by  • June 24, 2013 • House, Modern, Monington, Pembrokeshire, Period, Post-Medieval, Site Type • 0 Comments


    The name means ‘Lawrence Place’. In 1786-94 William Phillips owned Plas Lawrence and John Hugh lived here. In 1796-1803 Evan James was the tenant. On 3rd January 1816 Thomas James of Plas Lawrence was buried at Monington, having died aged 60. On 19th July 1818 William Thomas, son of John & Margaret Thomas of Plaslawrence, was baptised at Monington Church, as were their other children: Griffith Thomas, on 5th November 1820; John Thomas on 6th June 1822; and Anne Thomas on 16th May 1824. In 1828 Mr. Davies lived here. In 1838 William Henry Davies and his wife, Mary Davies, of Bridell, and Frances & Margaret James, owned the property. It was leased with 118 acres to Samuel James. In 1841 the following persons lived here: David Phillips, 25; Mary Phillips, 20; David Phillips, 18 months; Jonathan Phillips, 6; Servants – Thomas Thomas, 20; Mr. Williams, 15; Mary, 25; Elizabeth James, 20; and Ellenor Williams, 15. On 28th November 1844 it reverted to William Henry Davies and Mary Davies, nee’ James, daughter of Thomas James, the previous owner.

    On 12th January 1849 William Morris, son of John & Margaret Morris of Plas Lawrence, died aged 32. In 1851 the following persons lived here: John Morris, 66, farmer of 115 acres; Margaret Morris, 62, his wife; Hannah Morris, 22, their daughter; and David Morris, 20, their son. On February 2nd 1860 Daniel Daniel, 25, farm servant of this address, married Lydia George. In 1861 the following persons lived here: John Morris, 70, farmer of 115 acres; Margaret Morris, 74, his wife; David Morris, 34, their son; and Hannah Morris, 31, their daughter; plus a lodger – John James, 60. In May 1865 the property was offered for sale by auction including lands formerly known as Velin Fach, occupied by the widow, Mrs. Morris. In 1871 the property was home to David Morris, 42; his sister, Hannah Morris, 44; and servants Thomas Thomas, 44; and Martha Rees, 22.

    In 1872 Thomas Jones acquired the property. In 1872-1903 Thomas Jones was the farmer. In 1877 Mr. Jones lived here with his son John Jones (b. January 1872). In 1881 the following persons lived here: Thomas Jones, 36, farmer of 118 acres; Ann Jones, 36, his wife; John Jones, 11, their son; Frances Daniel, 17, servant; and Thomas Evans, 15, farm servant. On 17th October 1884 the property was advertised for sale. In the late 1880’s the occupants were: Thomas Jones, Amy Jones and John Jones. In 1891 the following persons lived here: Thomas Jones, 44, farmer; Amy Jones, 46, his wife; John Jones, 21, their son; and Oliver Davies, 15, servant. On October 29th 1893 Thomas Jones became a Deacon of Blaenywaun, St. Dogmaels. In 1901 the following persons lived here: Thomas Jones, 56, farmer (b. Llangolman); Anne Jones, 56, his wife (b. Llanycefn); John Jones, 31, their son (b. Llanycefn, bilingual); Mary Anne James, 32, house-maid (b. Moylegrove); and Eynon J. James, 16, farm servant (b. St. Dogmaels. The household was Welsh-speaking except where indicated otherwise. In 1903 Thomas Jones of Monington owned Waunsegyr Isaf, St. Dogmaels, and had Lawrence Villa built on land there. John Jones then took over the farm here in 1904. He retired in 1918. In September 1918 the property was advertised to let and on 14th October 1918 John Jones held a clearance sale here.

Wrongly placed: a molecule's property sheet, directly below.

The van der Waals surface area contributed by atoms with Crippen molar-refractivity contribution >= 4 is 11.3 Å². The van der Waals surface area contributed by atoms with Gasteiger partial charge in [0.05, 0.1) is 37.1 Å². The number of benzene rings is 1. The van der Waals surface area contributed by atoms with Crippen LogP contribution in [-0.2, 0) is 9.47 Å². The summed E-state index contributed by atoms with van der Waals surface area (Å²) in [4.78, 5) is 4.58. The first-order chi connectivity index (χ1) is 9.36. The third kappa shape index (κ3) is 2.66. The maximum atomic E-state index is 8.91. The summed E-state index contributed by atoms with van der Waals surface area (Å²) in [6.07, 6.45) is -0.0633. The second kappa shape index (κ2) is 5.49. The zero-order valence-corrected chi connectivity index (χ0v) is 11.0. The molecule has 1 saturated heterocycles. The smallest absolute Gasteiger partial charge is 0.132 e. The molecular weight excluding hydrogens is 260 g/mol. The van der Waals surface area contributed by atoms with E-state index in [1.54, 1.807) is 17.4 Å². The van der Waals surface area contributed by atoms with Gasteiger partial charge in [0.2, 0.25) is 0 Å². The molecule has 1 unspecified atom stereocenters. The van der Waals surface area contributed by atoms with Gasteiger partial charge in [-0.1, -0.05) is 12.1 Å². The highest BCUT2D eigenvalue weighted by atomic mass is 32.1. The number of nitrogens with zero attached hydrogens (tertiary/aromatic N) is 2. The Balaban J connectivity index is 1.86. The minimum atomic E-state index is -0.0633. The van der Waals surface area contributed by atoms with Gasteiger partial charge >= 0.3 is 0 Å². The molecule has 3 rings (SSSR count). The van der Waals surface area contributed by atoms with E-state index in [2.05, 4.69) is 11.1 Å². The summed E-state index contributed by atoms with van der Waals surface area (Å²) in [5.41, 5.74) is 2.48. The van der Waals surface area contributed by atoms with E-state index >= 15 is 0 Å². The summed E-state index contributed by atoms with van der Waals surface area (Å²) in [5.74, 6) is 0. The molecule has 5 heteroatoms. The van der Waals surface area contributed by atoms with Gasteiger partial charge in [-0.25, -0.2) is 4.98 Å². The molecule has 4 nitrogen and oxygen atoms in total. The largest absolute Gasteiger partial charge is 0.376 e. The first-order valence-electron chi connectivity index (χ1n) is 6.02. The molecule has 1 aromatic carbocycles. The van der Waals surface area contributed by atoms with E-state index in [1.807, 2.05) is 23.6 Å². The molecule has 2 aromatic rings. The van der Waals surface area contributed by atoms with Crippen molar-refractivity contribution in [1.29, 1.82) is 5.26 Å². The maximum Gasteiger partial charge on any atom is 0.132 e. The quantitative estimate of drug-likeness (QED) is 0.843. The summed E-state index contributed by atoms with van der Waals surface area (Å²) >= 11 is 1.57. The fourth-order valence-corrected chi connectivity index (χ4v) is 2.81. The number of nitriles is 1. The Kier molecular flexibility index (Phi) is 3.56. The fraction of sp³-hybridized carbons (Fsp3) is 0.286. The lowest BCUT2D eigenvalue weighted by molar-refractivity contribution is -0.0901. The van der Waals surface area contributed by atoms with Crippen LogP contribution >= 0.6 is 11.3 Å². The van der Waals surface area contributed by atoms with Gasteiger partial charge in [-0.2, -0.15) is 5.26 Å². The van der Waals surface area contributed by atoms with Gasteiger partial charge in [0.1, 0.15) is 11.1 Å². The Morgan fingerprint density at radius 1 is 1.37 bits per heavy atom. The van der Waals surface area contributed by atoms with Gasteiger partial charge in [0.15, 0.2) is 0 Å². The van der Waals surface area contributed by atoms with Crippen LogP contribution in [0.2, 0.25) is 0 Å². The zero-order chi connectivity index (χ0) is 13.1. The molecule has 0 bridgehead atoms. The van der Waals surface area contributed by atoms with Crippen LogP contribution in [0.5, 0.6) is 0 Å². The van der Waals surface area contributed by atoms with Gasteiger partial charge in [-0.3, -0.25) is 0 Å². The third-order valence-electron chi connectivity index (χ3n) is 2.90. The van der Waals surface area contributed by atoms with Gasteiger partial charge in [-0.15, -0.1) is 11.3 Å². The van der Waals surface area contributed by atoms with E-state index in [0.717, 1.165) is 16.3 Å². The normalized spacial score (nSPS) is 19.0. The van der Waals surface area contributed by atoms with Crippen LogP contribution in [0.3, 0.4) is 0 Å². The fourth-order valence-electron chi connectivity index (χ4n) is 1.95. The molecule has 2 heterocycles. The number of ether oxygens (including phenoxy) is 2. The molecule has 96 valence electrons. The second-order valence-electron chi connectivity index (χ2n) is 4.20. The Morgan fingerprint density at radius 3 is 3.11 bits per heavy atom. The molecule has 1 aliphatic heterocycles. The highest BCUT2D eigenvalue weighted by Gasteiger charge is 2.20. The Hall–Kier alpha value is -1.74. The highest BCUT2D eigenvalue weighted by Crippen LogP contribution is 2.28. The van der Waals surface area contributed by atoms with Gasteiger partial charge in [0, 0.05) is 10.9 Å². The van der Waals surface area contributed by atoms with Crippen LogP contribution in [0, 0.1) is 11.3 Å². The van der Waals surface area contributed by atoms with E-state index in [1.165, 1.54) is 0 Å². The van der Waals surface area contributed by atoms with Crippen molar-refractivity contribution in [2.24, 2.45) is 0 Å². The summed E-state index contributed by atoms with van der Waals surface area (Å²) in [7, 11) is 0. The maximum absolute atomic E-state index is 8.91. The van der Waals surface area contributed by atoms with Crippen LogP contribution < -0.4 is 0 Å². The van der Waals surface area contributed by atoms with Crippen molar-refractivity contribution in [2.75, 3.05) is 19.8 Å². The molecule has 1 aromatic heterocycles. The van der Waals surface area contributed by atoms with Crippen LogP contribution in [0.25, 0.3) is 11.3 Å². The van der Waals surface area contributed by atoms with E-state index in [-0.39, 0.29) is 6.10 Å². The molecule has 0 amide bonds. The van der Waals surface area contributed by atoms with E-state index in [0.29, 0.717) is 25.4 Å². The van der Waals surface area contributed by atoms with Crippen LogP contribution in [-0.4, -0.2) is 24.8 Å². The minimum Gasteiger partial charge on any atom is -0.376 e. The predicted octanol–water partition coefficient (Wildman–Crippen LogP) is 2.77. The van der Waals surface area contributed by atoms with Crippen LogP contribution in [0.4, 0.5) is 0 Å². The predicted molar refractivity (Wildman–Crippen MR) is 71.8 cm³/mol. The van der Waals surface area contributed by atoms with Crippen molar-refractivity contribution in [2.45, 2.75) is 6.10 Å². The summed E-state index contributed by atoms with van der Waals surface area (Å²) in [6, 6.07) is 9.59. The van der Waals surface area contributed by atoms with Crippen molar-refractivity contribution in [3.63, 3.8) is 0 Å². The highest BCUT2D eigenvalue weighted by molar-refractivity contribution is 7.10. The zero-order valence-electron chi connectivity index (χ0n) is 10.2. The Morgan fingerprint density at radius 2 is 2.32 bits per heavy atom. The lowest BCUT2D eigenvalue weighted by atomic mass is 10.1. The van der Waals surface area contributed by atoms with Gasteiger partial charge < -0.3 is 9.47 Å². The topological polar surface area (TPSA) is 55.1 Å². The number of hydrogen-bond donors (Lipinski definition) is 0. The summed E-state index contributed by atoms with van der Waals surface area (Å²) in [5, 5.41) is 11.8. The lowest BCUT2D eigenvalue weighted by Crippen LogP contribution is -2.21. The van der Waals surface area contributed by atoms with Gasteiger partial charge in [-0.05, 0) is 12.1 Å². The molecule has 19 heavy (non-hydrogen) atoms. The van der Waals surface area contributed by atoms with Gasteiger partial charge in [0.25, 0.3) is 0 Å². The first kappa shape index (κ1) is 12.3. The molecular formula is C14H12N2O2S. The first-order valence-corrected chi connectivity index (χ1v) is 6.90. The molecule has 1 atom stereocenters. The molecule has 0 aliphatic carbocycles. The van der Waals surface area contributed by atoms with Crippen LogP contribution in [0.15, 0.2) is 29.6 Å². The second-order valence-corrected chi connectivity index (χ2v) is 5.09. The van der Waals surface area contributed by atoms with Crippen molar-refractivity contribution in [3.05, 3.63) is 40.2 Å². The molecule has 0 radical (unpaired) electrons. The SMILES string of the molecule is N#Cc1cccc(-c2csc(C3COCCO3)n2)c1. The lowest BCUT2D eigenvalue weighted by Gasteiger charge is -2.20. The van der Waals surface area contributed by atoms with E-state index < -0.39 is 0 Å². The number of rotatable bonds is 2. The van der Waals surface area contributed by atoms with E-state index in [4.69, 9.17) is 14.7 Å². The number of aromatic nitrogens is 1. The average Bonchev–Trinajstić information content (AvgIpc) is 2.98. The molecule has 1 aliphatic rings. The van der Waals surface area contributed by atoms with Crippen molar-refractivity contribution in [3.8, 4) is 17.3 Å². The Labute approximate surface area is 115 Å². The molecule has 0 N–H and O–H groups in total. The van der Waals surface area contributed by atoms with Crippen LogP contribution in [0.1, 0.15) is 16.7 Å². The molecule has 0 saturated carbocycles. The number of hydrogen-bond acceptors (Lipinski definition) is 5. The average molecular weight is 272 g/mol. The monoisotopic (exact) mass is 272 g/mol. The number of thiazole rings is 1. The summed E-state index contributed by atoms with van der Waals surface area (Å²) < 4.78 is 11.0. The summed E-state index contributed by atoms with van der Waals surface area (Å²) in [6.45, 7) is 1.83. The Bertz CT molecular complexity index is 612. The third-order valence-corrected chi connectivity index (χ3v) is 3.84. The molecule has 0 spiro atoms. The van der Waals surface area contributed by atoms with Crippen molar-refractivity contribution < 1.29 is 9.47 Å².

In 1926-37 Daniel Owen Thomas lived here. In 1932 Daniel Thomas died aged 83. On 20th June 1935 Annie Elizabeth Thomas, only daughter of Mr. & Mrs. Daniel Owen Thomas, married William Reynolds Thomas of New Mill, Cardigan. On 20th September 1935 there was a sale of crops here for Daniel Owen Thomas, who was leaving. In 1937-38 Mr. & Mrs. Hugh Jones lived here. In June 1941 the 136 acre property was advertised for sale. In June 1947 David Hugh Jones of this address died. In August 1947 the property was advertised for sale with 4-bedroom farmhouse and 136 acres. On 15th October 1947 there was a clear-out sale here. In 1957 Mr. C. Cawdel lived here. In 1966 Charles James (“Gus”) Goldsmith and his wife, Elizabeth “Betty” Goldsmith, moved here with their family. They built a new bungalow overlooking the original farmhouse. In 1986 Gus Goldsmith retired and sold the property. The house including bee-boles in the front garden wall, was made a listed building in 1992.


    The house was described by CADW in 1992:

    Early C19 farmhouse in whitewashed rubble stone with slate roofs and stone end stacks, larger to right. Two-storey, three-window front of 12-pane sashes, the upper windows under eaves, the lower windows and centre door with cambered painted stone voussoirs. Stone sills. 4-panel door. Largely collapsed rear had outshuts each side of centre stair gable, the outshut roofs gone and the gable end collapsed. S end wall is slate hung. N end attached outbuilding with asbestos roof, six-bay front.

    Simple dog-leg stair in rear of house, interior sawn pine timbers.

    Two beeboles in overgrown S embankment wall of front garden.

    In derelict condition at time of inspection (1991)…”


    Parish Registers for Monington

    Land Tax Lists for Monington 1786-1803

    Pembrokeshire Record Office: HPR/145/17

    Tithe Map of Monington Parish 1838

    NLW Morgan & Richardson MS 2383

    Census Returns 1841; 1851; 1861; 1871; 1881; 1891

    Marriage Register – St. Dogmaels 1837-1970

    The Welshman, 26/05/1865

    Kelly’s Directory of South Wales 1875; 1926

    Cardigan & Tivy-Side Advertiser 1884; 1893; 1909; 1918; 1932; 1934-35; 1937-38; 1940-41; 1947;


    Accounts – Rebuilding Blaenywaun, St. Dogmaels 1891

    The Place Names of Pembrokeshire, B G Charles 1993

    Buildings of Architectural or Historic Interest – Nevern, Julian Orbach, CADW, 1993

    Tivy-Side Advertiser 1997.

    (c) Glen K Johnson 24/06/2013


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